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Santa Barbara Hikes

Indian Creek Trail

This trail may not be accessible due to recent fires and floods. The trail itself may be okay, and its inaccessibility may be due to road closures.

Indian Creek

[out of 5]
 *  *  *  * 1/2
For:Overgrown, exposed to the sun, long, with places where the trail is hard to find. Not steep.
Diane at Indian Creek Swimming hole
Diane at Indian Creek Swimming hole

This trail has been burned up by the Rey Fire. I don't know when it will be open again.

I suggest Indian Creek be hiked on a gorgeous spring day after the rains have made the flowers bloom. Then enjoy walking through carpets of happy little yellow flowers and a late afternoon skinny dip in the most inviting pool, complete with a champagne bubble Jacuzzi and a lap pool current to swim against.

Indian Creek Trail is a very long trail with one end near Mono campground and the other near Bluff Camp, which is a Forest Service Station accessible only by foot, unless you're a ranger with free range to drive anywhere in the back country you want. The trail description is for a level 15 mile round trip day hike. Since the trail is so very overgrown, and you'll have to wade through some poison oak, push your way through a lot of brush, and cross innumerable creek crossings, it is optional to do the whole entire thing. Just turn around when you get tired. The only reason to do the whole thing is that the further upstream you go the prettier it gets.

This hike starts at Mono and requires over an hour drive from Santa Barbara on a dreadful, dirt road. But that pool and the flowers in springtime make it worthwhile.

The hike also begins kind of dismally in some rather harshly arid conditions, but the further upstream you go, the prettier it gets. This is also way back country, making this trail a great portal to a serious, multi-day back pack trip. Don't let all these words deter you; I'm just letting you know what you're in for!

The hike described here is a 14 mile day hike.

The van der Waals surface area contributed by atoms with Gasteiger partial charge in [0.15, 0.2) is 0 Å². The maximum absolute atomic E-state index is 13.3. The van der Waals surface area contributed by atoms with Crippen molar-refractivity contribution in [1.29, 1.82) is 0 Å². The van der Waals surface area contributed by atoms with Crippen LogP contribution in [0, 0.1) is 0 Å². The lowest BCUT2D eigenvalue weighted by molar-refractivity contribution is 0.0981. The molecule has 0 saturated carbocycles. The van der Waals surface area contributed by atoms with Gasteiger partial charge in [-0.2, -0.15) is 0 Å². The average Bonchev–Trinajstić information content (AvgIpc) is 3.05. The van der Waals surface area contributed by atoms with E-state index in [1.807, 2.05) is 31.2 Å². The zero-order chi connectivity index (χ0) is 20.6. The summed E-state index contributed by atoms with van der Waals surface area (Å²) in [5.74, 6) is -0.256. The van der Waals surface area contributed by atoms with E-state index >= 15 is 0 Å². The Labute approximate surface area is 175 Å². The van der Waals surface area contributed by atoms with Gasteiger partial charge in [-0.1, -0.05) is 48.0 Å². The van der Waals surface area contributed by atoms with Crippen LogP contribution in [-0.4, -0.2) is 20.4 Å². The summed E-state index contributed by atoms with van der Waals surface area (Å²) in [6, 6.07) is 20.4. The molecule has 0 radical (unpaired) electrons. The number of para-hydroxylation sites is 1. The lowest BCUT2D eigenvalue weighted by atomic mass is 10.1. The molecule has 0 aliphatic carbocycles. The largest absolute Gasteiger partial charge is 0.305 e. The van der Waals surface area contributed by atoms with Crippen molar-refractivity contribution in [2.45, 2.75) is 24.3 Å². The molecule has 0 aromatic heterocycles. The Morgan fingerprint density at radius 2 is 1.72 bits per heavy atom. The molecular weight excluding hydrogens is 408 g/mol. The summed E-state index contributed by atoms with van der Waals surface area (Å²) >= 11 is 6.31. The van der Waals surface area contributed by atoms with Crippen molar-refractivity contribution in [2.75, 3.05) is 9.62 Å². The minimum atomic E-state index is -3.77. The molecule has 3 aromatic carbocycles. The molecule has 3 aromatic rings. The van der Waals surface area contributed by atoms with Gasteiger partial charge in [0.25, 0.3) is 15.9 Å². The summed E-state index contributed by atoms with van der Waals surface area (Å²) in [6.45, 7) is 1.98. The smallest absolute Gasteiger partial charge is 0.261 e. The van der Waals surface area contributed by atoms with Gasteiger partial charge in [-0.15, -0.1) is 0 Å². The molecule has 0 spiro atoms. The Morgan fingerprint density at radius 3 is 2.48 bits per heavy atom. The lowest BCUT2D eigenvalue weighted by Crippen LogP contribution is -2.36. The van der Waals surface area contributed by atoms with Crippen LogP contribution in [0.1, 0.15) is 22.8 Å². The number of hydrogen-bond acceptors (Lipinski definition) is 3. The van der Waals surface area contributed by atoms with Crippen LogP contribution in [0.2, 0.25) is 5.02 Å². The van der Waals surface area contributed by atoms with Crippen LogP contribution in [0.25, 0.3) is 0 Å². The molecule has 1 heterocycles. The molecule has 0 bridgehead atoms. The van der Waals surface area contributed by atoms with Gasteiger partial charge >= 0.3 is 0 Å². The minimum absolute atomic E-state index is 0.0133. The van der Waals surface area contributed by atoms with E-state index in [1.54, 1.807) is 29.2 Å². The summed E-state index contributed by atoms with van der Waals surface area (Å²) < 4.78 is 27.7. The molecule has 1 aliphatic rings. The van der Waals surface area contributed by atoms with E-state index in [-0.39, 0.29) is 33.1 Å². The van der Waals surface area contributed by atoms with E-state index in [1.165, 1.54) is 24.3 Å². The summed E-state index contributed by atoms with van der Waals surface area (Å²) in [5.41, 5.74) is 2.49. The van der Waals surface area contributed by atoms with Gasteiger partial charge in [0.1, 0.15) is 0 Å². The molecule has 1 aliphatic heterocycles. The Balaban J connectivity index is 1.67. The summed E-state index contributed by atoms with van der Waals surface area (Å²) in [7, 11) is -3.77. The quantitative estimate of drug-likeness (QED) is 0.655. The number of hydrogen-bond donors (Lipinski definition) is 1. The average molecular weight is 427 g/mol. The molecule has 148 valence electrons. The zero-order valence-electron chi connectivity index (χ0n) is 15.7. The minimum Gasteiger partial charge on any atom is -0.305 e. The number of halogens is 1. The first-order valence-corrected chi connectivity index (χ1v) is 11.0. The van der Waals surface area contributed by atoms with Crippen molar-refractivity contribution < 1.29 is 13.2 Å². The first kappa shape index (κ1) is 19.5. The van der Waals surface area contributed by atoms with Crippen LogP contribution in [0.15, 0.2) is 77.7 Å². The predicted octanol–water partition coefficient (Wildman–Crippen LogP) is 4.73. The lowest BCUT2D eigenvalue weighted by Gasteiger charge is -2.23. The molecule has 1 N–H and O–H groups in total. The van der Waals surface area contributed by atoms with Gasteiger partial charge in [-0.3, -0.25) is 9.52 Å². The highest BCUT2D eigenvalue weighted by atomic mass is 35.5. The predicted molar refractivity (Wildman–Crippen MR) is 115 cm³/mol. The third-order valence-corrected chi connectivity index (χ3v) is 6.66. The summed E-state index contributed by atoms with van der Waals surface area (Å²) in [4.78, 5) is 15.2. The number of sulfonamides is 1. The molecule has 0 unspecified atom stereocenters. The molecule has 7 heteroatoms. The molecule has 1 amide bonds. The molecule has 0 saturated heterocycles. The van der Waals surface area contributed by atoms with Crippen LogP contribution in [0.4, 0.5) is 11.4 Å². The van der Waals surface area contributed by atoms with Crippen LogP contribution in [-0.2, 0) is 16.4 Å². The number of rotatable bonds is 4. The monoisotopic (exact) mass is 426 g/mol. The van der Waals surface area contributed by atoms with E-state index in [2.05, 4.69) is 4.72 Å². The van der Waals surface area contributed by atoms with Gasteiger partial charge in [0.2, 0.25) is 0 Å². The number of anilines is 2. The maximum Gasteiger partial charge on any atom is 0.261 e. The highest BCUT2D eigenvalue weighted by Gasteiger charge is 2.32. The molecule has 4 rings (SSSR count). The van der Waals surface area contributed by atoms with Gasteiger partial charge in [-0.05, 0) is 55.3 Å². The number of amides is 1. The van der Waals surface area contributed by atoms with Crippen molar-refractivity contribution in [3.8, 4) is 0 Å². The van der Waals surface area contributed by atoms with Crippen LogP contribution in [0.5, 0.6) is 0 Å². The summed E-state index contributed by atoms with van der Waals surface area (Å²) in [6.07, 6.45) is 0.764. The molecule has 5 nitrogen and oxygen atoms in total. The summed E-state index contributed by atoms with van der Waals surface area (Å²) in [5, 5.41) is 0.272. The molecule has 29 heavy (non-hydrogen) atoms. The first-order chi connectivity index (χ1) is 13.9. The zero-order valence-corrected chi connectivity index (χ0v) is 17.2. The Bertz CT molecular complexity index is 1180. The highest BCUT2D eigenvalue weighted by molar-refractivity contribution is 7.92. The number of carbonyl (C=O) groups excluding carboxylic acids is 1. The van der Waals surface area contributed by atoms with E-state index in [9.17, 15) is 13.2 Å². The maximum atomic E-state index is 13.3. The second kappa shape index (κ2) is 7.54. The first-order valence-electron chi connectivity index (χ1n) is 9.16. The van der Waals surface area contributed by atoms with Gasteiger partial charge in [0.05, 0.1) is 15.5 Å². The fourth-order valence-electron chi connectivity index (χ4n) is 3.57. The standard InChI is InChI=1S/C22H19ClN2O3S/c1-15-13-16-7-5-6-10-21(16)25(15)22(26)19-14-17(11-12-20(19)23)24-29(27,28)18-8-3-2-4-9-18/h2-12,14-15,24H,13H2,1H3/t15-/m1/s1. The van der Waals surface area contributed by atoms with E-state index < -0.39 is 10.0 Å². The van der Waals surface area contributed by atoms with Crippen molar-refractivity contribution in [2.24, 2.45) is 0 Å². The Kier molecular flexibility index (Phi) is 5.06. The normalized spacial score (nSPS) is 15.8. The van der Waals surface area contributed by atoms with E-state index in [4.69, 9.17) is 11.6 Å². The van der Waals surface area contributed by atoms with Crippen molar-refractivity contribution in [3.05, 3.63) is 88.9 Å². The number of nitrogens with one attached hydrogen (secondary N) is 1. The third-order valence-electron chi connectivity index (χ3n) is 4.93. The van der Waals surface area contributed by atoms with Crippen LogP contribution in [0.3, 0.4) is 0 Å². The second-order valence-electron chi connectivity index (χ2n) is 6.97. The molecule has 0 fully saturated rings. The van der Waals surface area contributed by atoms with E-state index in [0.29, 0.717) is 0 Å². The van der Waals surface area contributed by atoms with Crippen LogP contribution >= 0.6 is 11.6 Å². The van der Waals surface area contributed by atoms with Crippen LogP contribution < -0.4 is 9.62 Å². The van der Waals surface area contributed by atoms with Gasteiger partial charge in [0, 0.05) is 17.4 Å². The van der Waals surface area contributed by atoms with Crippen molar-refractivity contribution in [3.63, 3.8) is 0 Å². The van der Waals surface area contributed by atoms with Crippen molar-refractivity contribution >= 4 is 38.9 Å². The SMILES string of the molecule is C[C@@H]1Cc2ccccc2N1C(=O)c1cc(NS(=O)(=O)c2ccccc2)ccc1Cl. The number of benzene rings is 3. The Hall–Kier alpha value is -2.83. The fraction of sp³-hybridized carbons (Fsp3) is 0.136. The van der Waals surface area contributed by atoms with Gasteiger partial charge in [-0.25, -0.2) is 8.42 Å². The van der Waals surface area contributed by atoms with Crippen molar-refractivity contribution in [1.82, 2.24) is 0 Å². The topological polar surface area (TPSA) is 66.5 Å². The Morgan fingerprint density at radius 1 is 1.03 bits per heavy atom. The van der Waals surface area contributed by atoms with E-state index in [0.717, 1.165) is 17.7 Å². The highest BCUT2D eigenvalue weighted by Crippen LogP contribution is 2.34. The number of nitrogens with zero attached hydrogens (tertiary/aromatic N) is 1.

You will need an Adventure PassPass to park your car in the area.

Boulder, CO Leave No Trace Frountcountry program

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On a related note, very dry up Mono Creek to the narrows as of 6/8/13. A few spots dotted along the way to filter water, but those probably won't last too much longer with the heat now.
Posted by: Jeff  on  2013-06-10
[quote:6da4867fb7="kirby805"]This guy was up there in April: I don't know him, but his blog is always a great read.[/quote:6da4867fb7] Stillman is golden.
Posted by: Sittingbull  on  2013-06-04
This guy was up there in April: I don't know him, but his blog is always a great read.
Posted by: kirby805  on  2013-05-27
Has anyone hiked it this year?
Posted by: Sittingbull  on  2013-05-25
We did a couple of trips down Indian Creek trail, between January and May of 2012. The trail is easy to follow and open to Buckhorn Creek and on to the Meadows campsite. The trail is substantially overgrown from the Meadows to Indian Creek Camp. We did a backpacking trip out to Indian Creek campsite in May and were forced to wade in the water for the last couple of miles due to extremely heavy overgrowth of poison oak, thickets covering the trail at least 5 feet high. At the time of our last trip, in May, there was substantial water flow throughout the stream up to the 2 stage waterfall above Indian Camp. It is generally a nice hike, but if you are at all sensitive to poison oak I wouldn't suggest going beyond the meadows campsite. Buckhorn Trail: In addition to Indian Creek Trail, we also took one unfortunate hike down Buckhorn Trail. This hike is likely much less popular due to access to the area, however if anyone is considering it, I wouldn't recommend going up to Buckhorn road from the creek. The trail down from Buckhorn Rd. is extremely overgrown and has several trees down on the path, which are difficult to get around. In addition it is very difficult to follow the trail due to the level of overgrowth. The trail that follows Buckhorn creek to where it joins Indian Creek, is slightly better. The trail is still difficult to follow in areas and requires wading through large patches of poison oak. The campsite at Lower Buckhorn is a little overgrown, and the picnic table is unfortunately no longer standing. I would recommend using the Meadows campsite instead of Lower Buckhorn if possible. On a side note, Buckhorn has been dry in its upper reaches at least since April. It is likely dry farther down now, so I would be cautious in using it as a water source if you choose to explore it's upper reaches and tributaries.
Posted by: hikerheidi  on  2012-07-30
As part of a longer hike in earlier this month (see [url][/url]), I hiked Indian Canyon from Bluff Station through to Romero-Camuesa Road. The stretch from Bluff down past Blue Jay, Poplar and Pens is passable, but there's one especially thick section of downed trees just upstream from Blue Jay (before the creek crossings begin). It's also thick with some treefall in the narrow section downstream from Blue Jay, but improves once en route to Poplar. [url=][img:5ae6b45ebb][/img:5ae6b45ebb][/url] It's a rockhop from Pens to Indian Camp: long and -- with the water levels pretty healthy at the moment -- quite wet. Lots of cat and bear prints. Heavy on the PO (ugh). From Indian Camp, the trail's in great shape. The upper section is well-flagged and the crossings easy spot en route to Meadow. From Meadow on it's great all the way out to the road. CTW
Posted by: Cross Tie Walker  on  2011-02-26